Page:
Published: March 28, 2012
I have been asked about a dozen times today what I thought of the U23 MNT’s nightmare exit from the Olympic Qualifying Tournament in Nashville Monday night. I find it hard to be eloquent about a kick to the stomach, so I wasn’t going to write anything, figuring the players ratings
J.R. Eskilson and Travis Clark would suffice.
But then my friend and colleague J.R. wrote the following
for the 91st Minute and I realized the Philistines were upon me, so I had to write this.
Here’s what I have to say: With Jurgen Klinsmann, Claudio Reyna, Tony Lepore and others, U.S. Soccer has finally instituted a top-to-bottom system of player development that is truly aimed at long-term, high-level success. The hardships faced by both the full national team and Caleb Porter’s U23 MNT as they try to implement a progressive style of play are not entirely surprising, but for our national team setup (full and youth) to abandon the mindset and course it has embarked upon would be a much greater tragedy than Monday’s very disappointing result vs. El Salvador.
We now have a setup where each of our youth national teams are taught a similar system of play that emphasizes possession, attacking and possession. One of the reasons Caleb Porter was selected for the U23 job is that he has been very successful with this in the college ranks at Akron, and is committed to his teams playing the right way.
It parallels what has taken place with Klinsmann on the full national level. His teams have had issues, but he has remained true to the cause, and I say this is a good thing. We need those kinds of coaches guiding our national teams.
Look. U.S. Soccer has shown how far it can go in international competition with a style of play that mostly involves defending. Playing 10-11 men behind the ball can probably get us out of the group stage at the World Cup (assuming the odd last-minute goal) and then that’s about it. We can mostly dominate CONCACAF that way, but when we run against the best soccer nations in the world, not being able to play a true attacking style that involves attacking from multiple points and styles and a midfield that wins and keep the ball, we will lose to the teams who can play the right way, nearly all of the time.
This is the true hurdle we now have to overcome and it does not take place overnight. A lot of the players currently being employed at the older national team levels have had very little experience being coached to play that way. It doesn’t mean they can’t learn it, but again, it will take some time. For the sake of the greater and loftier goals, it is imperative that we keep working at it from this approach, and avoid kneejerk reactions regarding coaches, formations, style of play and playing personnel.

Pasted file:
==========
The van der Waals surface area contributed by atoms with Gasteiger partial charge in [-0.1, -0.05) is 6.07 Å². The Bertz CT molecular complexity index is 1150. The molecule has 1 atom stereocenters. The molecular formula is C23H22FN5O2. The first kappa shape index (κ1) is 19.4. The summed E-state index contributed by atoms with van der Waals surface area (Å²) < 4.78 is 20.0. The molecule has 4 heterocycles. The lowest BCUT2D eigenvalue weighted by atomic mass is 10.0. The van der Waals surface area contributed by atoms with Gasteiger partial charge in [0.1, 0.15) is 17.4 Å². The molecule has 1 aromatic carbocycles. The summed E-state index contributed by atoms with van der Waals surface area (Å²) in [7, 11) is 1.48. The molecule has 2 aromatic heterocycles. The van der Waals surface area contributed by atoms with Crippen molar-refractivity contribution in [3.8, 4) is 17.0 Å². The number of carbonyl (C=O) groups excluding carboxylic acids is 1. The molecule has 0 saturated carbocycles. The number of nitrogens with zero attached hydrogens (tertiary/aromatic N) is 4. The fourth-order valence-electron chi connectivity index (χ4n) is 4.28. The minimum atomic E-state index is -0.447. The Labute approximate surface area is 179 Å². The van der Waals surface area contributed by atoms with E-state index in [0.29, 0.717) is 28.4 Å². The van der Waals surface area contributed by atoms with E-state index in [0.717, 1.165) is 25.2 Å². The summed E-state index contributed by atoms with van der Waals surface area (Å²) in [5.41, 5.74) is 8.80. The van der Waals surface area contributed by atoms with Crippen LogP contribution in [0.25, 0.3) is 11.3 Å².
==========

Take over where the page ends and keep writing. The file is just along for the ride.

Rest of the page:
At the younger age groups, the work being done via the USSF Development Academy and with the USSF Training Centers and scouting system is beginning to bear fruit. There is a clearer idea than we have had communicated before about what kind of player and team play is needed. The top-level coaches and scouts are communicating in a coordinated fashion with a purpose toward evaluation, identification and ultimately, better player development. There is finally a plan in place and it must be given a chance to take effect, no matter how it might affect some soccer baron’s old-time business fiefdom. I’ve been watching this up close for 10 years now and I’m telling you, we finally have a chance to get somewhere.
Each new cycle of U17 and U20 and then, full national team squads, will be receiving players who have played possession soccer, attacked via combination play, and developed actual 1v1 defending skill (rather than just relied on numbers behind the ball – this was a big issue with the U23s). As we produce more of these players, one can only hope that MLS teams will increasingly adopt such styles of play (what I’m seeing so far this season is not a cause for optimism) and those players will continue to develop as young professionals, the best of whom will then be the basis for the kind of youth and full national teams that can truly advance the cause of American soccer to the highest levels.
This can happen. It’s within perhaps a few years reach even, but we have to stay the course and be willing to suffer some tough moments in the meantime. Yes, there’s accountability for underperforming, but we have to take a mature view to discerning the difference between that, and giving the requisite amount of time for our players learning top to bottom how they must play in order to climb the proverbial mountain.
So even as we continue to push for greater reforms such as instilling the DA at younger age groups and expanding MLS Reserve schedules to a full season youngsters turning pro has a more certain player development payoff, let’s be sure that we do nothing to short-circuit the very real progress we are making to truly contend for the international stature we supposedly all want for the American game.